Ebola Doctor Kent Brantly Tells Grads Why He Didn't Feel Like A Failure When He Lost Patients

Dr. Kent Brantly explained to graduates of his alma mater on Saturday what makes doctors so unique: "When everyone else is running away in fear, we stay to help, to offer healing and hope."

Brantly was the commencement speaker for Indiana University School of Medicine, which he graduated from in 2009. He, along with other Ebola doctors and medical professionals, were named Time magazine's 2014 Person of the Year

Brantly treated Ebola patients in Liberia in 2013 and 2014, during which time he watched 20 patients die and only one survive.

"Losing so many patients, certainly, was difficult, but it didn't make me feel like a failure as a physician," Brantly said, according to the Indianapolis Star. "Because I had learned that there was so much more to being a physician than curing illness. That's not the most important thing we do. The most important thing we do is enter into the suffering of others."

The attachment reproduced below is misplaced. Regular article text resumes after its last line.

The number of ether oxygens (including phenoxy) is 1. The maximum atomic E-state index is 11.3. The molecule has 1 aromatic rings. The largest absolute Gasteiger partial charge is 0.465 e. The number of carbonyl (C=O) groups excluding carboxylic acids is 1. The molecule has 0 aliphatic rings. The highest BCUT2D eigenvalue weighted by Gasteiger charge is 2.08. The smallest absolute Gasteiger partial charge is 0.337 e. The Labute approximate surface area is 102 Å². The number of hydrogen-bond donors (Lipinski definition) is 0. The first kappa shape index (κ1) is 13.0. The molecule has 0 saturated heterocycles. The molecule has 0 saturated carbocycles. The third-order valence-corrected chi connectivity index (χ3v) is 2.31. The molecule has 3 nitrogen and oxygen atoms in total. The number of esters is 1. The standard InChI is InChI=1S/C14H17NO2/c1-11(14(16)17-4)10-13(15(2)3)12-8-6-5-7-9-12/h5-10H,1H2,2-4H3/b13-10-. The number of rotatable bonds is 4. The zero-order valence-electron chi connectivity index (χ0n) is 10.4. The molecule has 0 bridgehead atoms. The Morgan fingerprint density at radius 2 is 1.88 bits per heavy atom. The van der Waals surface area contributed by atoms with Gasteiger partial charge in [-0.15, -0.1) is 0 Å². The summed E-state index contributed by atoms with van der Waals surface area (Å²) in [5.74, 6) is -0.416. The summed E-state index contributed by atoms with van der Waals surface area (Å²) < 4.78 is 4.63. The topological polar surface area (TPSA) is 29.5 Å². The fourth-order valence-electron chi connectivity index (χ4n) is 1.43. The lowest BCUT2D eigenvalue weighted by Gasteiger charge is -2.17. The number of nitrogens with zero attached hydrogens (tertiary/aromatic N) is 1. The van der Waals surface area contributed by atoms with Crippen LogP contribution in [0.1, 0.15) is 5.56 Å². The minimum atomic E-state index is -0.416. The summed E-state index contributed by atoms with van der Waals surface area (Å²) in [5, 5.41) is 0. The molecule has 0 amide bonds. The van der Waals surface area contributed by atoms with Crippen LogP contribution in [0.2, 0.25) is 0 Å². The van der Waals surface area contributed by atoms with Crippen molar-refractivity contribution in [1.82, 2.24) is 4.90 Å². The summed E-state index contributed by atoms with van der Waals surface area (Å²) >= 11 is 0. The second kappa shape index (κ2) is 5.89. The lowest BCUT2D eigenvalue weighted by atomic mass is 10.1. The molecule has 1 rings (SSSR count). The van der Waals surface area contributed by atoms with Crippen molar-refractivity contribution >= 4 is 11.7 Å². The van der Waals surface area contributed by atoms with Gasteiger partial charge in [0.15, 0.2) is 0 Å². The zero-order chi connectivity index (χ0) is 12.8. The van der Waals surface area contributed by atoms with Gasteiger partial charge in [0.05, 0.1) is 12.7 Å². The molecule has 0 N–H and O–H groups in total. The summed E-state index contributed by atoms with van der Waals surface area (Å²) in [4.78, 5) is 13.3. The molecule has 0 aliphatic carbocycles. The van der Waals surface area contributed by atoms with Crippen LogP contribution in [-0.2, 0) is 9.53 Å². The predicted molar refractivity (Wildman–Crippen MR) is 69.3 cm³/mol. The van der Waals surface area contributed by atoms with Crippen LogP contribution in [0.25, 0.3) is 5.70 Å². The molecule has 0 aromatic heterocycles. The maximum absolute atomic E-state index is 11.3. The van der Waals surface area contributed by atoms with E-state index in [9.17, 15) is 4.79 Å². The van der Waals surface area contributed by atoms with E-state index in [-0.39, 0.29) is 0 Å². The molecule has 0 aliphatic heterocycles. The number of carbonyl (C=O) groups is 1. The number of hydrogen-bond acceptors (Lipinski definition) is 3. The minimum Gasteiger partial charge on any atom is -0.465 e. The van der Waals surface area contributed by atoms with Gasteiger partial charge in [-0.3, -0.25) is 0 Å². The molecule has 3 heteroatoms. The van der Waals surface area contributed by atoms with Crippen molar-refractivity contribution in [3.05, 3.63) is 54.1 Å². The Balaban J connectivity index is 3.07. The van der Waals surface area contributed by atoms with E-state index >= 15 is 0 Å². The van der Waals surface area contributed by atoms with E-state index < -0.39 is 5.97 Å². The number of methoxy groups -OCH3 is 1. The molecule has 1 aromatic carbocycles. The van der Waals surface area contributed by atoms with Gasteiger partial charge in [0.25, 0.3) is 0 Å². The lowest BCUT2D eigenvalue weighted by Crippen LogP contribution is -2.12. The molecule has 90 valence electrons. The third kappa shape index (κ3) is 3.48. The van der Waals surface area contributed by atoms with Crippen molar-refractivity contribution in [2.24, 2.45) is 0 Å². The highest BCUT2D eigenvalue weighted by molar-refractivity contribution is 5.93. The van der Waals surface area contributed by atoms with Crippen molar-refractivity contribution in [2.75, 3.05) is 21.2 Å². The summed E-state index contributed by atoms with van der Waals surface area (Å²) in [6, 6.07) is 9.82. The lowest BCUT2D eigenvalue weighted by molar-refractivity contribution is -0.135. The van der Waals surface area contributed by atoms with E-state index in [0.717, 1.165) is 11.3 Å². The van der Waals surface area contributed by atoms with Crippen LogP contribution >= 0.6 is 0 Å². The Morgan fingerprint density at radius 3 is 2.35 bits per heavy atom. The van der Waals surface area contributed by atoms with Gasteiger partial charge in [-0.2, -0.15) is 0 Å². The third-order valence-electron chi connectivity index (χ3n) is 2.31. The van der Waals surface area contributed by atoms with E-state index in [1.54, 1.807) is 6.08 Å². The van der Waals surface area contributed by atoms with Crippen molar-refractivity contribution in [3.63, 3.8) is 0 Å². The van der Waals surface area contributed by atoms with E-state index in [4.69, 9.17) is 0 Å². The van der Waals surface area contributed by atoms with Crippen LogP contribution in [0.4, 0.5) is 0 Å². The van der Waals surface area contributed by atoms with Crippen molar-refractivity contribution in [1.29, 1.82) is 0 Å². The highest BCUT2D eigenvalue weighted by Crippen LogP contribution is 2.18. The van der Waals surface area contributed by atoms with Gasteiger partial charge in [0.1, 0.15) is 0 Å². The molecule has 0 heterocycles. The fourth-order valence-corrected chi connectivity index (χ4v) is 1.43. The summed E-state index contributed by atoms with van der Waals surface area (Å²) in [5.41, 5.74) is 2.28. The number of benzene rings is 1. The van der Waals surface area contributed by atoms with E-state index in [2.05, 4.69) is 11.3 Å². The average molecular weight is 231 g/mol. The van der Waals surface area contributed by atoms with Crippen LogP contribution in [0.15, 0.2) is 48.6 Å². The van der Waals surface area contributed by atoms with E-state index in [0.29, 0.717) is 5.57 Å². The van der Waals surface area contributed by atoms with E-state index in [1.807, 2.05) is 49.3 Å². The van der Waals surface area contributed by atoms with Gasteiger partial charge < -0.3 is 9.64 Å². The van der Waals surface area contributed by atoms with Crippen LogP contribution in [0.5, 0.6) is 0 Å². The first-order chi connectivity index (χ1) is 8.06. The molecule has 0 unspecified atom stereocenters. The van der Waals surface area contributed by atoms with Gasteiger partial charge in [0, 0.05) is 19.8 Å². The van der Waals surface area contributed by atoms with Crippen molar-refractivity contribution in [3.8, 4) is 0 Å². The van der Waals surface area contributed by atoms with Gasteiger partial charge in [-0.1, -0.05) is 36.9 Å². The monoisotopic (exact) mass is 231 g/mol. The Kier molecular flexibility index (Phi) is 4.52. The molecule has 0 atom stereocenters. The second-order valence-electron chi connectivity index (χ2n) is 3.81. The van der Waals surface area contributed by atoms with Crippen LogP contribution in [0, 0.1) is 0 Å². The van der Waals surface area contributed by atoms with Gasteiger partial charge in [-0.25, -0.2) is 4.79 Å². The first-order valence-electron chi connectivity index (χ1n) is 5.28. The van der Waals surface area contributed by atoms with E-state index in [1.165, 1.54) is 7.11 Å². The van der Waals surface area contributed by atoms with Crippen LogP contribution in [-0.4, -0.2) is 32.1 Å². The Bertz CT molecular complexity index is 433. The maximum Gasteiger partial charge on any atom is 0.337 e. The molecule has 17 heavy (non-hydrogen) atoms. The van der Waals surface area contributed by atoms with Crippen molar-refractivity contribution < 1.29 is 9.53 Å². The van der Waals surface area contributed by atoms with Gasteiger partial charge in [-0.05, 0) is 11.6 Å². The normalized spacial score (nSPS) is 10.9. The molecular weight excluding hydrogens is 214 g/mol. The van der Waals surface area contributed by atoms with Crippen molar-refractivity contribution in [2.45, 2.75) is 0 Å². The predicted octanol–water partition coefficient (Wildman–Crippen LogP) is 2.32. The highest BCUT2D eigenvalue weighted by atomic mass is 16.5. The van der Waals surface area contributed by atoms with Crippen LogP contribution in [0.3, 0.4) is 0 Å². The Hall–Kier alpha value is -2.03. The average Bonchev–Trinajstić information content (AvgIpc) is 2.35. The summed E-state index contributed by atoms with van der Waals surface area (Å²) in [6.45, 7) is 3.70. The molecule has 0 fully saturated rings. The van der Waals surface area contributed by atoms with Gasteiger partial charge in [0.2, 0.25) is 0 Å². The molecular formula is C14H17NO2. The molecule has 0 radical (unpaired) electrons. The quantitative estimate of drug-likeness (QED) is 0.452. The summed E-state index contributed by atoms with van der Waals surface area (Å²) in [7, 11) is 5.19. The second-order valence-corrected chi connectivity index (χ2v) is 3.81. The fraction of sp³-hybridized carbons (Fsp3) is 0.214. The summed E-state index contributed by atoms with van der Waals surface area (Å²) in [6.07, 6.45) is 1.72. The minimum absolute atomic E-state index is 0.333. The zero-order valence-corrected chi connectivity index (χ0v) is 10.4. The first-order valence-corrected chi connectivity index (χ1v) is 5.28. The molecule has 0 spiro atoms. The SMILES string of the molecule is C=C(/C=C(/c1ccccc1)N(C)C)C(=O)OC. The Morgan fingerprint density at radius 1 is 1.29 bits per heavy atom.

Brantly left Liberia because he contracted Ebola and was transported to Emory University's hospital in Atlanta, where he received an experimental treatment and survived.

While he did speak about his own experience treating Ebola patients, and gaining a national recognition as a deathly-ill Ebola patient himself, Brantly also provided a healthy dose of advice for the IU grads.

"You're going to share in the most intimate parts of your patients lives, you will share their moments of tragedy, but you will also share in their moments of greatest joy," Brantly said. "You will make a difference in people's lives and you'll make a difference in the world."